An Obama administration proposal to speed the flow of mental-health records into the national gun background-check database has run into opposition from medical groups and state authorities, threatening another element of the flagging effort to strengthen federal gun controls in the wake of the Newtown, Conn., school shootings.
The debate involves a plan by the Department of Health and Human Services to amend a federal privacy rule. The amendment would expressly allow state mental-health authorities to transmit records of anyone who has been declared mentally unfit by a court or other authority to the National Instant Criminal Background Check System, or NICS, maintained by the Federal Bureau of Investigation.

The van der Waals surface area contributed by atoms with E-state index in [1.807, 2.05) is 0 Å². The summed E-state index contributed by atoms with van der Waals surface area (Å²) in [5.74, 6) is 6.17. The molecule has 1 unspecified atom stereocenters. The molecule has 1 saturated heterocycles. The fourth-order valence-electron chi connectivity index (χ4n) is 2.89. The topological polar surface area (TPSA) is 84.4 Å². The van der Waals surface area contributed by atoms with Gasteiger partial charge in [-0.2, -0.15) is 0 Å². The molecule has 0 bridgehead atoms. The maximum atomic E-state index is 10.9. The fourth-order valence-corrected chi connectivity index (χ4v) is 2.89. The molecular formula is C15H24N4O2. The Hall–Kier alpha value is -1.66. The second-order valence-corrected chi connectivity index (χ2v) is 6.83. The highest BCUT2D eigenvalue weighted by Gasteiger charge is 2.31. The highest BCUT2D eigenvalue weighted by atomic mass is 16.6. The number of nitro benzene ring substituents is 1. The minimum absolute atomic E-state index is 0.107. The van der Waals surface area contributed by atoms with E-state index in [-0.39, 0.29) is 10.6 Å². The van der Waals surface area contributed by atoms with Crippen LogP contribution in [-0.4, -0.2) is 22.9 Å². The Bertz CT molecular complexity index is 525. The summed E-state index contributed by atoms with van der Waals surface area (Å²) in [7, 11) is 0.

The proposal is aimed at easing reluctance to supply such records among authorities in states that haven't specifically allowed it, as well as clarifying that the related federal privacy law doesn't interfere with the production of mental-health information in states that have.
Doctors' groups and others contend the proposal is unnecessary and could lead to a breakdown in doctors' relationship with patients, who may come to fear that their medical information is no longer guarded.